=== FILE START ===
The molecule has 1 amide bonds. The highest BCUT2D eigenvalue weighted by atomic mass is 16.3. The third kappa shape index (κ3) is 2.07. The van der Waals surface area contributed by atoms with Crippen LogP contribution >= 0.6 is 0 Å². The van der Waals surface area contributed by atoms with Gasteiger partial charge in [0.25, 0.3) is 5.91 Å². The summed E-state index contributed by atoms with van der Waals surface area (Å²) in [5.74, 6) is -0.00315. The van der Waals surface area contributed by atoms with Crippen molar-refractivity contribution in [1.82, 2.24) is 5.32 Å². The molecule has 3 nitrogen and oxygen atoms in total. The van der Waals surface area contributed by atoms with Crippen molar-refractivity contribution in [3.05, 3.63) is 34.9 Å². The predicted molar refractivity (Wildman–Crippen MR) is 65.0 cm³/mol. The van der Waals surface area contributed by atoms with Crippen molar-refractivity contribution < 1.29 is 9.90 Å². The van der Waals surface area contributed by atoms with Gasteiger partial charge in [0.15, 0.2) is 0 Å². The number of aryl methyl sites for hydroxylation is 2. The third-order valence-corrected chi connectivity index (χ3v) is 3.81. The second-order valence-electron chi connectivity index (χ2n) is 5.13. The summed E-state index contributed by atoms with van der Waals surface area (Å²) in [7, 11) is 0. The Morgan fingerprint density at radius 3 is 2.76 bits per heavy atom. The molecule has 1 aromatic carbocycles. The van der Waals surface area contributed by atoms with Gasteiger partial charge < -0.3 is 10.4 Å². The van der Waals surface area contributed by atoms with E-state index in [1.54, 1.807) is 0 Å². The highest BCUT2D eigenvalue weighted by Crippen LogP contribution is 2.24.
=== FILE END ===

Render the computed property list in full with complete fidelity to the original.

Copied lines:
The molecule has 1 amide bonds. The highest BCUT2D eigenvalue weighted by atomic mass is 16.3. The third kappa shape index (κ3) is 2.07. The van der Waals surface area contributed by atoms with Crippen LogP contribution >= 0.6 is 0 Å². The van der Waals surface area contributed by atoms with Gasteiger partial charge in [0.25, 0.3) is 5.91 Å². The summed E-state index contributed by atoms with van der Waals surface area (Å²) in [5.74, 6) is -0.00315. The van der Waals surface area contributed by atoms with Crippen molar-refractivity contribution in [1.82, 2.24) is 5.32 Å². The molecule has 3 nitrogen and oxygen atoms in total. The van der Waals surface area contributed by atoms with Crippen molar-refractivity contribution in [3.05, 3.63) is 34.9 Å². The predicted molar refractivity (Wildman–Crippen MR) is 65.0 cm³/mol. The van der Waals surface area contributed by atoms with Crippen molar-refractivity contribution < 1.29 is 9.90 Å². The van der Waals surface area contributed by atoms with Gasteiger partial charge in [0.15, 0.2) is 0 Å². The number of aryl methyl sites for hydroxylation is 2. The third-order valence-corrected chi connectivity index (χ3v) is 3.81. The second-order valence-electron chi connectivity index (χ2n) is 5.13. The summed E-state index contributed by atoms with van der Waals surface area (Å²) in [7, 11) is 0. The Morgan fingerprint density at radius 3 is 2.76 bits per heavy atom. The molecule has 1 aromatic carbocycles. The van der Waals surface area contributed by atoms with Gasteiger partial charge < -0.3 is 10.4 Å². The van der Waals surface area contributed by atoms with E-state index in [1.54, 1.807) is 0 Å². The highest BCUT2D eigenvalue weighted by Crippen LogP contribution is 2.24.